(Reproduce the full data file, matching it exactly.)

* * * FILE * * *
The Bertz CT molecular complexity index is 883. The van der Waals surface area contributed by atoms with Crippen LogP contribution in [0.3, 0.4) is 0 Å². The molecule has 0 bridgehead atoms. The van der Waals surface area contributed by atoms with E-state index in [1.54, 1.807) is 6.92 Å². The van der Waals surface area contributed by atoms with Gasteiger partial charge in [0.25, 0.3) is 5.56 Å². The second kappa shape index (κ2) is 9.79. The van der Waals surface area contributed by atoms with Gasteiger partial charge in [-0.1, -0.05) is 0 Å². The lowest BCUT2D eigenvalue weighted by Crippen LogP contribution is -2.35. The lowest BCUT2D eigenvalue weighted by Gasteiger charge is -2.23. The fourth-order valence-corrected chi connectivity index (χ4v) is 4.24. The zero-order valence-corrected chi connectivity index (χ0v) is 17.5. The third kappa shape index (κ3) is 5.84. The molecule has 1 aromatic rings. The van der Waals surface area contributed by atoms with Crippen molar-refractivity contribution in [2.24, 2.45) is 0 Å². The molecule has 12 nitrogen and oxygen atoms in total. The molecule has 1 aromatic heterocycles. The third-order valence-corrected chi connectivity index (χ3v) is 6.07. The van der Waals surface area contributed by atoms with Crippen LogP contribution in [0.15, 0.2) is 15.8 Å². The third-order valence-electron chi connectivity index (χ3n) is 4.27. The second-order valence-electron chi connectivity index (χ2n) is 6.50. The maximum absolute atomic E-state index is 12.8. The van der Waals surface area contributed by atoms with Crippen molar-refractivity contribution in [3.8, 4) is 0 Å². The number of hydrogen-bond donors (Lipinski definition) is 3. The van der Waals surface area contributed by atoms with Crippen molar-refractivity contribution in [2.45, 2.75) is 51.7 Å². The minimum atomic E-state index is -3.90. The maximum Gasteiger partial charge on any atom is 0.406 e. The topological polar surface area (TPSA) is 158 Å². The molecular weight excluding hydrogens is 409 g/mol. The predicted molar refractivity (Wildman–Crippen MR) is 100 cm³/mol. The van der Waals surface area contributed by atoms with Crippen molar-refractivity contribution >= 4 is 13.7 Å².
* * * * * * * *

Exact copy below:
The Bertz CT molecular complexity index is 883. The van der Waals surface area contributed by atoms with Crippen LogP contribution in [0.3, 0.4) is 0 Å². The molecule has 0 bridgehead atoms. The van der Waals surface area contributed by atoms with E-state index in [1.54, 1.807) is 6.92 Å². The van der Waals surface area contributed by atoms with Gasteiger partial charge in [0.25, 0.3) is 5.56 Å². The second kappa shape index (κ2) is 9.79. The van der Waals surface area contributed by atoms with Gasteiger partial charge in [-0.1, -0.05) is 0 Å². The lowest BCUT2D eigenvalue weighted by Crippen LogP contribution is -2.35. The lowest BCUT2D eigenvalue weighted by Gasteiger charge is -2.23. The fourth-order valence-corrected chi connectivity index (χ4v) is 4.24. The zero-order valence-corrected chi connectivity index (χ0v) is 17.5. The third kappa shape index (κ3) is 5.84. The molecule has 1 aromatic rings. The van der Waals surface area contributed by atoms with Crippen molar-refractivity contribution in [2.24, 2.45) is 0 Å². The molecule has 12 nitrogen and oxygen atoms in total. The molecule has 1 aromatic heterocycles. The third-order valence-corrected chi connectivity index (χ3v) is 6.07. The van der Waals surface area contributed by atoms with Crippen LogP contribution in [0.15, 0.2) is 15.8 Å². The third-order valence-electron chi connectivity index (χ3n) is 4.27. The second-order valence-electron chi connectivity index (χ2n) is 6.50. The maximum absolute atomic E-state index is 12.8. The van der Waals surface area contributed by atoms with Crippen molar-refractivity contribution in [3.8, 4) is 0 Å². The number of hydrogen-bond donors (Lipinski definition) is 3. The van der Waals surface area contributed by atoms with Crippen molar-refractivity contribution in [2.45, 2.75) is 51.7 Å². The minimum atomic E-state index is -3.90. The maximum Gasteiger partial charge on any atom is 0.406 e. The topological polar surface area (TPSA) is 158 Å². The molecular weight excluding hydrogens is 409 g/mol. The predicted molar refractivity (Wildman–Crippen MR) is 100 cm³/mol. The van der Waals surface area contributed by atoms with Crippen molar-refractivity contribution >= 4 is 13.7 Å².